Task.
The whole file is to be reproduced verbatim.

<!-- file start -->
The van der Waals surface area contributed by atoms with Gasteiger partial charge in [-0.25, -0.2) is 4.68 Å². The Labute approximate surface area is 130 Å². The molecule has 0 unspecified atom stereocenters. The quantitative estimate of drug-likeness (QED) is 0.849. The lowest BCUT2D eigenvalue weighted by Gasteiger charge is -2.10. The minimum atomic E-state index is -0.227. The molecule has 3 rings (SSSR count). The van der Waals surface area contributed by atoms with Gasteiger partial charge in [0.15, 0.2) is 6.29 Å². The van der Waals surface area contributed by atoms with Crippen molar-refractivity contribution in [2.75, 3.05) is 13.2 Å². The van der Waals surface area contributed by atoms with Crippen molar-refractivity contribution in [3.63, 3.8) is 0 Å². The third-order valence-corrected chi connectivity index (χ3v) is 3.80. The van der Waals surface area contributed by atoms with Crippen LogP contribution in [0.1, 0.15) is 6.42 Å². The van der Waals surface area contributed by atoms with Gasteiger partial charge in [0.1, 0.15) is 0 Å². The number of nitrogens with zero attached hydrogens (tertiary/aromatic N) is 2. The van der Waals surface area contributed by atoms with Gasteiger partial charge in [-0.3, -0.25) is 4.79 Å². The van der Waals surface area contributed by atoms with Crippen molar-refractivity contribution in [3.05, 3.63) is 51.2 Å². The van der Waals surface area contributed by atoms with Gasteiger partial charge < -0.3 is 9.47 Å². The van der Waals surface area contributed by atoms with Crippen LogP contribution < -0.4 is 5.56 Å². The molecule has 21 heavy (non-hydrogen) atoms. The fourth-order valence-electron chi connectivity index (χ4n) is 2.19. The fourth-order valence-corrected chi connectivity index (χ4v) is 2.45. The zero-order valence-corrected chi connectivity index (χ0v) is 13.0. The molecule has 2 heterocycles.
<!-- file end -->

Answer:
The van der Waals surface area contributed by atoms with Gasteiger partial charge in [-0.25, -0.2) is 4.68 Å². The Labute approximate surface area is 130 Å². The molecule has 0 unspecified atom stereocenters. The quantitative estimate of drug-likeness (QED) is 0.849. The lowest BCUT2D eigenvalue weighted by Gasteiger charge is -2.10. The minimum atomic E-state index is -0.227. The molecule has 3 rings (SSSR count). The van der Waals surface area contributed by atoms with Gasteiger partial charge in [0.15, 0.2) is 6.29 Å². The van der Waals surface area contributed by atoms with Crippen molar-refractivity contribution in [2.75, 3.05) is 13.2 Å². The van der Waals surface area contributed by atoms with Crippen molar-refractivity contribution in [3.63, 3.8) is 0 Å². The third-order valence-corrected chi connectivity index (χ3v) is 3.80. The van der Waals surface area contributed by atoms with Crippen LogP contribution in [0.1, 0.15) is 6.42 Å². The van der Waals surface area contributed by atoms with Gasteiger partial charge in [0.1, 0.15) is 0 Å². The number of nitrogens with zero attached hydrogens (tertiary/aromatic N) is 2. The van der Waals surface area contributed by atoms with Gasteiger partial charge in [-0.3, -0.25) is 4.79 Å². The van der Waals surface area contributed by atoms with Crippen molar-refractivity contribution in [3.05, 3.63) is 51.2 Å². The van der Waals surface area contributed by atoms with Gasteiger partial charge < -0.3 is 9.47 Å². The van der Waals surface area contributed by atoms with Crippen LogP contribution < -0.4 is 5.56 Å². The molecule has 21 heavy (non-hydrogen) atoms. The fourth-order valence-electron chi connectivity index (χ4n) is 2.19. The fourth-order valence-corrected chi connectivity index (χ4v) is 2.45. The zero-order valence-corrected chi connectivity index (χ0v) is 13.0. The molecule has 2 heterocycles.